17. An apparatus according to claim 16, wherein said apparatus further includes first and second plenums situated between said containment chamber and said first and second fittings on said protective housing.
18. An apparatus according to claim 17, wherein said first and second plenums are respectively defined by said first and second air/gas permeable end closures being formed with a non-planar shape that creates a protuberance on a first side thereof extending into said containment chamber and a plenum-defining cavity on a second side thereof facing away from said containment chamber and toward one of said end fittings on said protective housing.
19. An apparatus according to claim 18, wherein said protuberance is generally dome-shaped.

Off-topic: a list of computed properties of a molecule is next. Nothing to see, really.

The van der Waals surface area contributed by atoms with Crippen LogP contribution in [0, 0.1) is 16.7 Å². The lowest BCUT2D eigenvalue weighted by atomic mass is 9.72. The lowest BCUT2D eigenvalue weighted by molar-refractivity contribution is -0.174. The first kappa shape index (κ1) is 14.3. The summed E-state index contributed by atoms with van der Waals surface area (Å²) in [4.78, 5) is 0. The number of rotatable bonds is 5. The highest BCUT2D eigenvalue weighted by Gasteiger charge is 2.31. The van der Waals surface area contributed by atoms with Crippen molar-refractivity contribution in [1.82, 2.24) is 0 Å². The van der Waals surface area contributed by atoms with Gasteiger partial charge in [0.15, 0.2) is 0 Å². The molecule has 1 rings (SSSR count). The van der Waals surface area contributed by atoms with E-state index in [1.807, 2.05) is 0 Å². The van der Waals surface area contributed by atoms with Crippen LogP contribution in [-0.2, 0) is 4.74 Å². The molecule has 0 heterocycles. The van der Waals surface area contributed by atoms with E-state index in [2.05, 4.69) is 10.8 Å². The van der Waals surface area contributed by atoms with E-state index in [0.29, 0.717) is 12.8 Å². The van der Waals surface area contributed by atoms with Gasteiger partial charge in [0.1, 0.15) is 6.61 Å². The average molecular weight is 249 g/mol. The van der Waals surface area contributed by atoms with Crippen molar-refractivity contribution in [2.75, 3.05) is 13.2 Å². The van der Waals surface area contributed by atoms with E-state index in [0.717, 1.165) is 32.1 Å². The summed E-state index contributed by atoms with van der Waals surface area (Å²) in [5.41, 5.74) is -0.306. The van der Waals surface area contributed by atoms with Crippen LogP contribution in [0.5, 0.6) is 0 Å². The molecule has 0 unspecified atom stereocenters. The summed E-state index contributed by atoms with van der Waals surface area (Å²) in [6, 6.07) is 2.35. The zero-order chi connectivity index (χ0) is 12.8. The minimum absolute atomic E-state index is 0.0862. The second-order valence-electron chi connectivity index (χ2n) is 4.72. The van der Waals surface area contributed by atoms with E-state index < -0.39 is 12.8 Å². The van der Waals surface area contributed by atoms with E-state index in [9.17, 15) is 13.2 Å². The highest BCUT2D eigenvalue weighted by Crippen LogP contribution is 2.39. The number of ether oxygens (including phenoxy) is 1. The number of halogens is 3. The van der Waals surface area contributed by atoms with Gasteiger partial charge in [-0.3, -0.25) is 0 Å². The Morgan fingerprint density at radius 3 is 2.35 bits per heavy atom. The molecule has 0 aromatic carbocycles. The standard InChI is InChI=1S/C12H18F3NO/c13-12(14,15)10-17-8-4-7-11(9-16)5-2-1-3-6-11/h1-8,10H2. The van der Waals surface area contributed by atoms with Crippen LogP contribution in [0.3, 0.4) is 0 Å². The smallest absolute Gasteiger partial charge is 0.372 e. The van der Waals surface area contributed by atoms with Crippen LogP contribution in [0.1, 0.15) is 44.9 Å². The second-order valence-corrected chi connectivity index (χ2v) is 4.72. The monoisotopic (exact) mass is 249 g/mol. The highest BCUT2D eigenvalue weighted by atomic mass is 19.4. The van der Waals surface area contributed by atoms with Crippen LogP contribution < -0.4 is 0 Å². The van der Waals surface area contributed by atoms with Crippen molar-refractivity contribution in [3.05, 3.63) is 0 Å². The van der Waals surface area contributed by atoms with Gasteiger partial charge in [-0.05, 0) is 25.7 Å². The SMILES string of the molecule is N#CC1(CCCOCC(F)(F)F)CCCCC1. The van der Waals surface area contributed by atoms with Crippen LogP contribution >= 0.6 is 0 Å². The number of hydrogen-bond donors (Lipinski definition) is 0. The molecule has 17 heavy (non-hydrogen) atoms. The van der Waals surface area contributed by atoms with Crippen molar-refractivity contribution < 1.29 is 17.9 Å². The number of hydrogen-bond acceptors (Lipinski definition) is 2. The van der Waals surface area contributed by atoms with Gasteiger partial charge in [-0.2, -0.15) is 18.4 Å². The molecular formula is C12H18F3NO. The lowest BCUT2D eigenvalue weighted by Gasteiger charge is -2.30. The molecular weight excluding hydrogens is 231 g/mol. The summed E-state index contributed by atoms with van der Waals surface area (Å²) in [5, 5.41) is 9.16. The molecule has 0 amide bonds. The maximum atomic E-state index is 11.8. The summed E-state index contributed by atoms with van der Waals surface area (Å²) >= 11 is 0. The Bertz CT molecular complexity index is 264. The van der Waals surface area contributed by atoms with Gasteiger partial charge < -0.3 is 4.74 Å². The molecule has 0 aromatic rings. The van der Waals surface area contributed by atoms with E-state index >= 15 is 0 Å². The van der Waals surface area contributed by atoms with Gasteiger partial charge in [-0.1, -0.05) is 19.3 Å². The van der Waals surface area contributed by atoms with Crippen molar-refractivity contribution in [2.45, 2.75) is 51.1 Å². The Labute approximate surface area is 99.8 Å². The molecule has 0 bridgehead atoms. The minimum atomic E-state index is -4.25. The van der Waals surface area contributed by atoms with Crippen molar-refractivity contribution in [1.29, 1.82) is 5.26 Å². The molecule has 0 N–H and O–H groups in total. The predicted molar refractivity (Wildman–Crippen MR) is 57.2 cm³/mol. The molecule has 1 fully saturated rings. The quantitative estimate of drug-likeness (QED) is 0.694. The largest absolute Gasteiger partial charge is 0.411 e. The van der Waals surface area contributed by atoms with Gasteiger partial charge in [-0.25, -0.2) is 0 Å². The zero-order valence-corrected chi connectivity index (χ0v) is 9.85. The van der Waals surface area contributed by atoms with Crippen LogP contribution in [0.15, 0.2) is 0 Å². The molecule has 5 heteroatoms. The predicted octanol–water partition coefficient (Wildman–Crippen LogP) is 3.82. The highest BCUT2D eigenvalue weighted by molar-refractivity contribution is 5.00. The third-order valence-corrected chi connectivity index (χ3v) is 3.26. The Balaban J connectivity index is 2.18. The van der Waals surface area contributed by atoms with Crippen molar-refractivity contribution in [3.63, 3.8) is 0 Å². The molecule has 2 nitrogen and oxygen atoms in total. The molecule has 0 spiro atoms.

20. An apparatus according to claim 18, wherein said first and second air/gas-permeable closures further comprise peripheral seals adapted to seat on said first and second end portions of said vessel.
21. An apparatus according to claim 20, wherein said peripheral seals include an interior stub portion that engages an interior wall of said vessel and mounts an air/gas-permeable screen that defines said protuberance.
22. A low-pressure-drop dryness indicator apparatus for point-of-use operation in an air/gas line delivering compressed air or gas to an air/gas-driven tool, comprising:
a vessel having first and second seal support surfaces and a central portion disposed between said first and second seal support surfaces;